We recently discovered that the CPR certification of all the staff in our home was either expired or about to, so we immediately signed up for training. Lowell and our day staff got in a class and are now current, but our weekend guy and I couldn't make that class (clearly, somebody has to stay at the house and work.) However, the good news about missing the class is that we later found out that we could test out without having to go to the four-hour class. All we had to do was take the open-book test and then go demonstrate on the CPR dummy that we know how to do the process.
So I give the book and the test to Weekend Guy and explain what he needs to do. I also take the test myself over the weekend. When I picked up his test this morning and was heading to turn them in, I realized we had several different answers. So Lowell and I rechecked mine (remember, he's recently taken the class and passed this same test). I had all the answers right. So of the twenty questions in this open-book test, he had missed NINE. Yep, nine. Out of twenty. In an open-book test. Is there even any excuse for that??
We laughed all morning about some of the questions he missed. Many were common sense, some had to be found in the book. Probably though, our favorite question that he missed was this:
If a person is suffering from pain or discomfort in the chest that lasts more than 3 to 5 minutes or that goes away and comes back, this person is most likely having:
A - A heat-related emergency
B - A cold-related emergency
C - A heart attack
D - A seizure
Okay, ready for this??? He answered B - A cold-related emergency. Oh yes, he did.
We are just really hoping that we don't happen to have any "cold-related emergency" when he is around. He might just start CPR. It wouldn't matter if we didn't give consent. He states he would help even if the person was able to say "no". And apparently this CPR would consist of rescue breaths that are four seconds long (go ahead and stop right now and try to breathe out for four seconds, I'll wait). Then he would repeat this breath quickly 3 times. And then the 15 compressions would start. And we are thinking they would be pretty dang hard, because he does think he is restarting the heart by doing this (not just helping the oxygen to circulate). The one positive about this is that he probably wouldn't be performing CPR long. He understands when it's time to stop. He knows that it's not when the Emergency Personel or someone with a AED arrives. It's when the person's condition worsens. And I think we all know there is only one step down from unconscious and not breathing to dead. The good news is that when someone is beating on your chest and breathing into your mouth for 12 solid seconds, it probably wouldn't take too terribly long to for the person to die.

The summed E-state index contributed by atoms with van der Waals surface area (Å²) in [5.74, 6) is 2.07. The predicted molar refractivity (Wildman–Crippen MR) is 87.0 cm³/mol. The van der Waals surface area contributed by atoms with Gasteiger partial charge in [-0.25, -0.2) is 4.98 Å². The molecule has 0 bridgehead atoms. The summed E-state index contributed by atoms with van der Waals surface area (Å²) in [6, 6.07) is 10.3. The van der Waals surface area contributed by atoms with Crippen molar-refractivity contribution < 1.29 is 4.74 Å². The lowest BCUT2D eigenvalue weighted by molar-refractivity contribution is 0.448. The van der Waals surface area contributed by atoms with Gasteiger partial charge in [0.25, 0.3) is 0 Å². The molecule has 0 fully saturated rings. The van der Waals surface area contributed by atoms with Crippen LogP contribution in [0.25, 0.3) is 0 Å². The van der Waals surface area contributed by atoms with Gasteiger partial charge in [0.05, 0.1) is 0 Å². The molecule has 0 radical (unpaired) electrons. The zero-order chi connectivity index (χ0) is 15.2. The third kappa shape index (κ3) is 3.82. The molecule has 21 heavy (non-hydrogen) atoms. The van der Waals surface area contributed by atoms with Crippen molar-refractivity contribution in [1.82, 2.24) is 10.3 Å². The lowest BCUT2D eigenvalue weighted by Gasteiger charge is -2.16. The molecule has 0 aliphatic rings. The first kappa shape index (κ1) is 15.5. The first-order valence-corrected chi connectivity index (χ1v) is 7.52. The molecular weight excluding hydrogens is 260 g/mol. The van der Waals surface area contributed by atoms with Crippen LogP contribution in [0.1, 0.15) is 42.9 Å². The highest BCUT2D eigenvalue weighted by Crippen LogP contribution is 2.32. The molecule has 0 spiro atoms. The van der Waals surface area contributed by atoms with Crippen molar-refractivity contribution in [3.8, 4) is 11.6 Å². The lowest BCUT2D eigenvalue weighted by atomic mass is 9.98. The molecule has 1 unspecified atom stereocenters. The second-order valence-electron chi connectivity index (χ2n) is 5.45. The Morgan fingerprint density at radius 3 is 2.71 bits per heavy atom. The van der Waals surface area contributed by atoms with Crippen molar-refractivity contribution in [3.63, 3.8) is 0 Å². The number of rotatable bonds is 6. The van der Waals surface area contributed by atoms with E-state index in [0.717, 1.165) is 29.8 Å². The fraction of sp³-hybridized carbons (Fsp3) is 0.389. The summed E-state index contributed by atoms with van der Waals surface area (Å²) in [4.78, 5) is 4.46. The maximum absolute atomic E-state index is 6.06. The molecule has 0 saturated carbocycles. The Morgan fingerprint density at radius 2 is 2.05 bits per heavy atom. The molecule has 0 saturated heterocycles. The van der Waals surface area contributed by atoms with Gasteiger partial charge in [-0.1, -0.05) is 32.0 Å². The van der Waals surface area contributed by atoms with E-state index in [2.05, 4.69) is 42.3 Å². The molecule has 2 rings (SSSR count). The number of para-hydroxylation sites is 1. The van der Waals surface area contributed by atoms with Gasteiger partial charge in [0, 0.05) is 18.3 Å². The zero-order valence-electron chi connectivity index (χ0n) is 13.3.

Well, Lowell and Joshua are in the other room clutching their chests, so I'm gonna go turn up the heat!!